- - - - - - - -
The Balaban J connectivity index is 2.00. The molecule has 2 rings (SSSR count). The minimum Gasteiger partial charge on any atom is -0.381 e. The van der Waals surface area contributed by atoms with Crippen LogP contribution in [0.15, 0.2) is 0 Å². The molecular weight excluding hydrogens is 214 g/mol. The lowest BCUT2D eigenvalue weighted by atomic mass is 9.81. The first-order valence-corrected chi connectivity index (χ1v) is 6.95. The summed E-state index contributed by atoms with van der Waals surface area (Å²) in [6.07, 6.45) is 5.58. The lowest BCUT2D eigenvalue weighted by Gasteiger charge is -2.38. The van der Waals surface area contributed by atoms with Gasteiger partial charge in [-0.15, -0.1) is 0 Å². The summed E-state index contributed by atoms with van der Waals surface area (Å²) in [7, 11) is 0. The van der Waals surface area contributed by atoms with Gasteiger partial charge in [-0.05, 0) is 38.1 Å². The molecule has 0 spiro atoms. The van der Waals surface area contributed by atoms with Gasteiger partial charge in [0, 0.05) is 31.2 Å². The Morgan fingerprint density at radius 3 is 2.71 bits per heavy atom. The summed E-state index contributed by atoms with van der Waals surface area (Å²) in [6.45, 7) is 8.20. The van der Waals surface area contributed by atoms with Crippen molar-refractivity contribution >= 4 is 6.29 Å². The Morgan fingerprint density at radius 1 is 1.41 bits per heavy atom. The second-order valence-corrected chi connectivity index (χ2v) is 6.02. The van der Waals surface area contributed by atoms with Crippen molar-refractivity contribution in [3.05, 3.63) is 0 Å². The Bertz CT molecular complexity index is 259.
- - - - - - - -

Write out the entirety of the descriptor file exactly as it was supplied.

The Balaban J connectivity index is 2.00. The molecule has 2 rings (SSSR count). The minimum Gasteiger partial charge on any atom is -0.381 e. The van der Waals surface area contributed by atoms with Crippen LogP contribution in [0.15, 0.2) is 0 Å². The molecular weight excluding hydrogens is 214 g/mol. The lowest BCUT2D eigenvalue weighted by atomic mass is 9.81. The first-order valence-corrected chi connectivity index (χ1v) is 6.95. The summed E-state index contributed by atoms with van der Waals surface area (Å²) in [6.07, 6.45) is 5.58. The lowest BCUT2D eigenvalue weighted by Gasteiger charge is -2.38. The van der Waals surface area contributed by atoms with Gasteiger partial charge in [-0.15, -0.1) is 0 Å². The summed E-state index contributed by atoms with van der Waals surface area (Å²) in [7, 11) is 0. The van der Waals surface area contributed by atoms with Gasteiger partial charge in [-0.05, 0) is 38.1 Å². The molecule has 0 spiro atoms. The van der Waals surface area contributed by atoms with Gasteiger partial charge in [0, 0.05) is 31.2 Å². The Morgan fingerprint density at radius 3 is 2.71 bits per heavy atom. The summed E-state index contributed by atoms with van der Waals surface area (Å²) in [6.45, 7) is 8.20. The van der Waals surface area contributed by atoms with Crippen molar-refractivity contribution >= 4 is 6.29 Å². The Morgan fingerprint density at radius 1 is 1.41 bits per heavy atom. The second-order valence-corrected chi connectivity index (χ2v) is 6.02. The van der Waals surface area contributed by atoms with Crippen molar-refractivity contribution in [3.05, 3.63) is 0 Å². The Bertz CT molecular complexity index is 259.